• Indian military plans to use world's hottest pepper in weapons

    If you did not know, Scoville units are a universally accepted measure of chili hotness; the Indian bhut jolokia, from the Assam region, is by far the world’s hottest pepper; researchers at the University of Mexico found that the bhut jolokia reached over one million Scoville heat units (SHUs); the world’s next hottest pepper, the Red Savina Habenero, clocks in at a tame 577,000 Scoville units; the Indian Army is planning to use the bhut jolokia in stun grenades

  • DARPA wants to use ISO containers for operational flexibility, self-building floating bases

    The likely tasks for navies today include humanitarian assistance and disaster relief or “maritime domain awareness and interdiction operations” — that is, detecting and stopping such activities as piracy and smuggling of weapons, drugs, sanctions-busting cargoes; traditional naval methods call for large numbers of scarce, expensive, specialized warships which may not always be much use for such missions; DARPA looks into using ISO containers and intermodal transport system to deliver flexible operational capability from unmodified commercial containerships

  • Nuclear Medical Center established for early detection of injuries

    The Israeli military uses a new technology which allows early detection of injuries sustained by soldiers better than any other diagnostic tests; the system uses a new nuclear medicine system, which includes a new nuclear camera; the new camera has a sensitivity of 100 percent for diagnosing stress fractures, enabling the diagnosis of an injury already at the stage of a minor fracture and prevents it from worsening

  • New search technology will aid military surveillance

    New technology will allow the U.S. military to store far more photographs and video footage than before, as well as software that will give intelligence analysts and troops in the field far greater access to the footage; it will allow intelligence analysts and field commanders to log, edit, and search video archives to find exactly what they are looking for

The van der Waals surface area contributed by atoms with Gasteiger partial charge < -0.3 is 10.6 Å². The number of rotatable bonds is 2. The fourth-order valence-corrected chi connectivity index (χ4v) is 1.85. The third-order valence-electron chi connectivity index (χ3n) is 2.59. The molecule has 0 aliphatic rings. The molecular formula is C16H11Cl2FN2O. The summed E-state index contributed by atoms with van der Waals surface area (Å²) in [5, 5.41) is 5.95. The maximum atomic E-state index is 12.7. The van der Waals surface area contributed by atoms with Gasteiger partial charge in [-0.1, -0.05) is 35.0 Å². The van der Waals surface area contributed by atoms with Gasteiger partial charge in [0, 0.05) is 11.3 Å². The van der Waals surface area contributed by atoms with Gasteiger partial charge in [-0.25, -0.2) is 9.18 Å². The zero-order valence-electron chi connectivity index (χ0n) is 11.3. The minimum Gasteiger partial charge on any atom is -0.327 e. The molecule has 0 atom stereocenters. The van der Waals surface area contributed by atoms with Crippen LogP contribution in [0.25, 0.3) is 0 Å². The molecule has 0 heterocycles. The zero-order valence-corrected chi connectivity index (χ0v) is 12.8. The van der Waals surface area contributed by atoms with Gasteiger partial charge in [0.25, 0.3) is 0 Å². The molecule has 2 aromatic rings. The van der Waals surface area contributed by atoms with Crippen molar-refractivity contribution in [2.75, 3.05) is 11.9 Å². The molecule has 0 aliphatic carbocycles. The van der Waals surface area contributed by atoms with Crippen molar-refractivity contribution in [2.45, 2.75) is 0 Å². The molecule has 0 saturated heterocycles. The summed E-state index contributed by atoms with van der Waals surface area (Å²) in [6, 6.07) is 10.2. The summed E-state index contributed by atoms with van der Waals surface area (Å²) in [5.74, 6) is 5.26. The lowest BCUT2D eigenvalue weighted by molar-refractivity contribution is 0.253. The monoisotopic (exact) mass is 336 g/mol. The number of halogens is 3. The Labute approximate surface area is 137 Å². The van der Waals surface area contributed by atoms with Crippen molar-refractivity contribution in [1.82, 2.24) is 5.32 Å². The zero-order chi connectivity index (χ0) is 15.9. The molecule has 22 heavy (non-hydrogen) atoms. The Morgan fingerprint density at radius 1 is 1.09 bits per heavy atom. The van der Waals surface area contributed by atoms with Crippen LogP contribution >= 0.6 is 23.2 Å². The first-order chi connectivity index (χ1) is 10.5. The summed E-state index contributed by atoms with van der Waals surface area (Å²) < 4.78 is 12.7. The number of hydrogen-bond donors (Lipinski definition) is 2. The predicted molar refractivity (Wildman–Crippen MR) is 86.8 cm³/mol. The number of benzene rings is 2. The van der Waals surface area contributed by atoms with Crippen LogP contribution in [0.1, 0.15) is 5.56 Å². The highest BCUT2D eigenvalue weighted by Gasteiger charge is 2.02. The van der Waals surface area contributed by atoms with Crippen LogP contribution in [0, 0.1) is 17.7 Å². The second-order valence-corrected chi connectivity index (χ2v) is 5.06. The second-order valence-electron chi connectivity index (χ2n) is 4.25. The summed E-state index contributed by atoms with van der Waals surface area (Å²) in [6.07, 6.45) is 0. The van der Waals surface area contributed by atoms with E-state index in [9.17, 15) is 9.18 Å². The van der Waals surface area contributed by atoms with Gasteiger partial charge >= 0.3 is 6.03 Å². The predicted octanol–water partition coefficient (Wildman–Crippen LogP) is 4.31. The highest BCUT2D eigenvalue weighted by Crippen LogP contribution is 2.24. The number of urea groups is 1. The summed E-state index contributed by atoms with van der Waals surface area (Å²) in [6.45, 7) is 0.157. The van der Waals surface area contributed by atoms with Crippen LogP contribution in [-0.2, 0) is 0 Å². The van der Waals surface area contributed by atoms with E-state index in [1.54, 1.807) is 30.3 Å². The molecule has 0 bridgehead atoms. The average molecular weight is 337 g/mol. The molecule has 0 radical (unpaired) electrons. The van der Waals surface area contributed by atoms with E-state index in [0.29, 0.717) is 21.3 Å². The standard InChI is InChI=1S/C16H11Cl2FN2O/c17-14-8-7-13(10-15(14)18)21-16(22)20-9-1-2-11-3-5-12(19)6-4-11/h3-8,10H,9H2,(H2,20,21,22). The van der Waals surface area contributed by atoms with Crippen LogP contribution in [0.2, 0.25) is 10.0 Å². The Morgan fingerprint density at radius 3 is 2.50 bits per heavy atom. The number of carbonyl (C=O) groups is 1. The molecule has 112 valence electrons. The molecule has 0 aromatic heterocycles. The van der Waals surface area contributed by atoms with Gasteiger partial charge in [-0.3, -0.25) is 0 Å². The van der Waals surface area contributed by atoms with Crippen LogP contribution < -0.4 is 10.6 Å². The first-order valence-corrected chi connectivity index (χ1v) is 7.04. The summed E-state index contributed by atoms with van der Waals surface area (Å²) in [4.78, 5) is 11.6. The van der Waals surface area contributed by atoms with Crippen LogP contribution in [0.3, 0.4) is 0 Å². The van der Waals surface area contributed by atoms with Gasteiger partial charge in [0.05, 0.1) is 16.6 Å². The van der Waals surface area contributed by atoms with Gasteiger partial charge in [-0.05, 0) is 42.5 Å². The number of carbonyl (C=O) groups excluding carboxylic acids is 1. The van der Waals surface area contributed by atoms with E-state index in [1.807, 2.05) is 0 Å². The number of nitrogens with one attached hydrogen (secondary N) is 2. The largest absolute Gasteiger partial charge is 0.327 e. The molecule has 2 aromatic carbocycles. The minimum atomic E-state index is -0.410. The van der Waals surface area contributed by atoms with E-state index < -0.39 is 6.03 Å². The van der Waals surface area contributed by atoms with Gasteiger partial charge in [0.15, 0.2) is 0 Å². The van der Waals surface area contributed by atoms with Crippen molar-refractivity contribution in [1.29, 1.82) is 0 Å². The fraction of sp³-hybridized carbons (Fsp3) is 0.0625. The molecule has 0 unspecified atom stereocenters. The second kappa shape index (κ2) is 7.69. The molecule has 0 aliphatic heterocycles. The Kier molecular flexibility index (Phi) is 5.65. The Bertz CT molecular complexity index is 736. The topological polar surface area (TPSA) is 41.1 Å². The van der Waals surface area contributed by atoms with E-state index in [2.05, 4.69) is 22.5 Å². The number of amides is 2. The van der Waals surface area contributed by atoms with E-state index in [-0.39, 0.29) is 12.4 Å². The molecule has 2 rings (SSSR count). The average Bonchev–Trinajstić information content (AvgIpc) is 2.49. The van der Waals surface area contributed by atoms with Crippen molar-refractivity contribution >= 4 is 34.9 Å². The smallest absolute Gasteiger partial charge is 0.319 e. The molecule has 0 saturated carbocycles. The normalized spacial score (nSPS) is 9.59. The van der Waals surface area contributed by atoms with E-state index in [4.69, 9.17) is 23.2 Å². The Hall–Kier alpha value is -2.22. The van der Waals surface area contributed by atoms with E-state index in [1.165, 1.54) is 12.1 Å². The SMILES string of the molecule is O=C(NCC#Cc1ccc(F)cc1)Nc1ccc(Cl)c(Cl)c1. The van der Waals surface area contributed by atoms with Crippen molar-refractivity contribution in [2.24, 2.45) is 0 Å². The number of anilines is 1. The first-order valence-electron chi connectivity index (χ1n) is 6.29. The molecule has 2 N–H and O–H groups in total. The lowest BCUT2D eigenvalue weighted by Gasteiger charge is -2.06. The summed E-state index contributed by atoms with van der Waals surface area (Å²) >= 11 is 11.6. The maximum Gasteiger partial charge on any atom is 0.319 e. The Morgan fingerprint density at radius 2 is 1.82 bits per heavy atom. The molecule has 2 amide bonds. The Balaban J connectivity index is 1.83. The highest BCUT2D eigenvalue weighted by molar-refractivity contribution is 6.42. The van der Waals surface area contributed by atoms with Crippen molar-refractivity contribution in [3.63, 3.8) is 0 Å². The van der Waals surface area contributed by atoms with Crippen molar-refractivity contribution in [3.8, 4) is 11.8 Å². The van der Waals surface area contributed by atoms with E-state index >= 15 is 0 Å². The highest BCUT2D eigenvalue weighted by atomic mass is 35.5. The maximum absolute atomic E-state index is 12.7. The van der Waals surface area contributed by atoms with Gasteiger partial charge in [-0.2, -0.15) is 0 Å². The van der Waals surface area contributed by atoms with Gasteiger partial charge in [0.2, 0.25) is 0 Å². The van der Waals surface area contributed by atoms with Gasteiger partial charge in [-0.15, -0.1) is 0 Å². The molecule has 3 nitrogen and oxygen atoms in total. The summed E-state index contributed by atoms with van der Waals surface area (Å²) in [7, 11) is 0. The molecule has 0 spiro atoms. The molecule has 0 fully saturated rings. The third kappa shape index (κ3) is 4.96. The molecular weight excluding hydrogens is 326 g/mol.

• Flying ambulance: UAV will extract wounded soldiers from the battlefield

    There is one more mission being added to the ever-expanding list of operational, intelligence, surveillance, law-enforcement, first response, and disaster recovery missions assigned to UAVs: evacuating critically injured casualties directly from the battlefield to the hospital

  • Underground intelligence satellite navigation will work off lightning strikes

    The U.S. ubiquitous eye-in-the-sky satellites have driven more and more people and things of interest to disappear underground (just think Iran’s nuclear weapons program); deep tunnel complex shields an organization from the prying eyes of satellites, and it is also good protection against a sudden bombing raid; the U.S. military wants to be able to peek and conduct operations underground

  • World's first practical jetpack commercially available for $75,000

    Kiwi company Martin Aircraft is offering the world’s first commercial jetpacks; the machine is expected to revolutionize the military and be taken up by emergency services; the jetpack travels for about 30 minutes on a five-gallon tank of premium gasoline, has top speeds of 60 mph, and reaches heights of 2,400 meters (about 1.5 miles)